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Michigan Towns

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There is no tavern or other drinking place in town, and but few to patronise them if (unfortunately) they were here; but four churches, with their heaven-pointing spires, adorn the landscape. Good school buildings and numerous good schools attest the importance attached to education and refined manners. The town has erected an inexpensive but commodious town-house. The chief products are wheat, wool, cattle and fruits, and the principal market is Marshall. There is no post-office in town. The Coldwater, Marshall and Mackinaw R. R. going through the centre of the town, is now ready for the iron, which will be laid in 1877. In the Lion lake region are fine flocks of merino sheep, and directly north of Long lake Mr. Hyde has a herd of Durham cattle, and adjoining Marshall, on the Coldwater road, Mr. H. H. Comstock has a fine Hambletonian stallion. Ebby Hyde, who, it will have been seen, was an early settler in Fredonia, and who was the peer of such men as Houston, Fredenburg, Aldrich, Blue, Briggs and Platner, died years ago in a ripe old age, upon the farm which he entered. He is better known at this period as the father of Professor Hyde, of New York, and of A. O. Hyde, of Marshall, and of E. V. B. Hyde, of Fredonia. The writer remembers him as a venerable man, possessing strong and correct views of men and measures, and ready at all times to express his honest convictions upon any topic of conversation which might be introduced.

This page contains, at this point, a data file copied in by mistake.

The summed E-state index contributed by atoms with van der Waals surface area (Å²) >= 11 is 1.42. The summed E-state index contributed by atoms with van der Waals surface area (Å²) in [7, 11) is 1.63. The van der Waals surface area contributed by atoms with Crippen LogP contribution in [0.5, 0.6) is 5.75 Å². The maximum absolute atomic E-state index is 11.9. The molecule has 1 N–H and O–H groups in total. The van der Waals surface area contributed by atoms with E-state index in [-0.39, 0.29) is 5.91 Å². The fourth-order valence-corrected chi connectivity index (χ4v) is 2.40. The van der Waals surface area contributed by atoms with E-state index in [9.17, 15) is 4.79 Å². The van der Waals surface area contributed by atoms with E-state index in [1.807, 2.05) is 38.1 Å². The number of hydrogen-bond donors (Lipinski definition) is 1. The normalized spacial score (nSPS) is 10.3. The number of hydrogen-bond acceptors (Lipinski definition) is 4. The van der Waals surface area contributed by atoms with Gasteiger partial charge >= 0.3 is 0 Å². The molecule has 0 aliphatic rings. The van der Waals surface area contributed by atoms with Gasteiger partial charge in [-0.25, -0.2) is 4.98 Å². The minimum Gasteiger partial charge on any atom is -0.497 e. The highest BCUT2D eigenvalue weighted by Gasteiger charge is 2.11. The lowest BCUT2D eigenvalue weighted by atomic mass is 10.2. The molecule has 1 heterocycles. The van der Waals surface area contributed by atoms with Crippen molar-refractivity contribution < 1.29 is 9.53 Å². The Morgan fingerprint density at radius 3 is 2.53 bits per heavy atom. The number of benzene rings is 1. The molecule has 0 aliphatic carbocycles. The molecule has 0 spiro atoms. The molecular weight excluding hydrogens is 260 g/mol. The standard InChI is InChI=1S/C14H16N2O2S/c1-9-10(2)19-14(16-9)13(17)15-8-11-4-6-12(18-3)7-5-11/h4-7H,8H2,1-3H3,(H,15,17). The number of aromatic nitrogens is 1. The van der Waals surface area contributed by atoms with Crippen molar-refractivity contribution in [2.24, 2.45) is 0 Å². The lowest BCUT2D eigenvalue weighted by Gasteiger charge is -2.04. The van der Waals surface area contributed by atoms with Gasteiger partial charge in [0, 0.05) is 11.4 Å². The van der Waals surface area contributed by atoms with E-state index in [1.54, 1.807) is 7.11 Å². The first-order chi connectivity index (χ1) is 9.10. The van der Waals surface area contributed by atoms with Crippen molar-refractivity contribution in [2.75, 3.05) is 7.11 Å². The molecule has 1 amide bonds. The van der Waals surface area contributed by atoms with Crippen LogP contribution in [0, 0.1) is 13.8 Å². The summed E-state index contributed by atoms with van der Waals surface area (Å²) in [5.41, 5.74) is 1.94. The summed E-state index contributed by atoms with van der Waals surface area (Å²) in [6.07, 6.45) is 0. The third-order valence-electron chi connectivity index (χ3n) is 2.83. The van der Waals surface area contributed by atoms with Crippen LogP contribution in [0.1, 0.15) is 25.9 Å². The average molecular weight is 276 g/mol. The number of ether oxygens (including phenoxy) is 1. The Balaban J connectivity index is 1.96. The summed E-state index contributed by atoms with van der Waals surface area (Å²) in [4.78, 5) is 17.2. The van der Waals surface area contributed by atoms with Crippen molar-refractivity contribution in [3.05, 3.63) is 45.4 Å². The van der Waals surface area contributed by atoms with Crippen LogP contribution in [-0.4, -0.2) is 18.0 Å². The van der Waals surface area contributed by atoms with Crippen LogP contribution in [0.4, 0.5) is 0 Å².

Michigan


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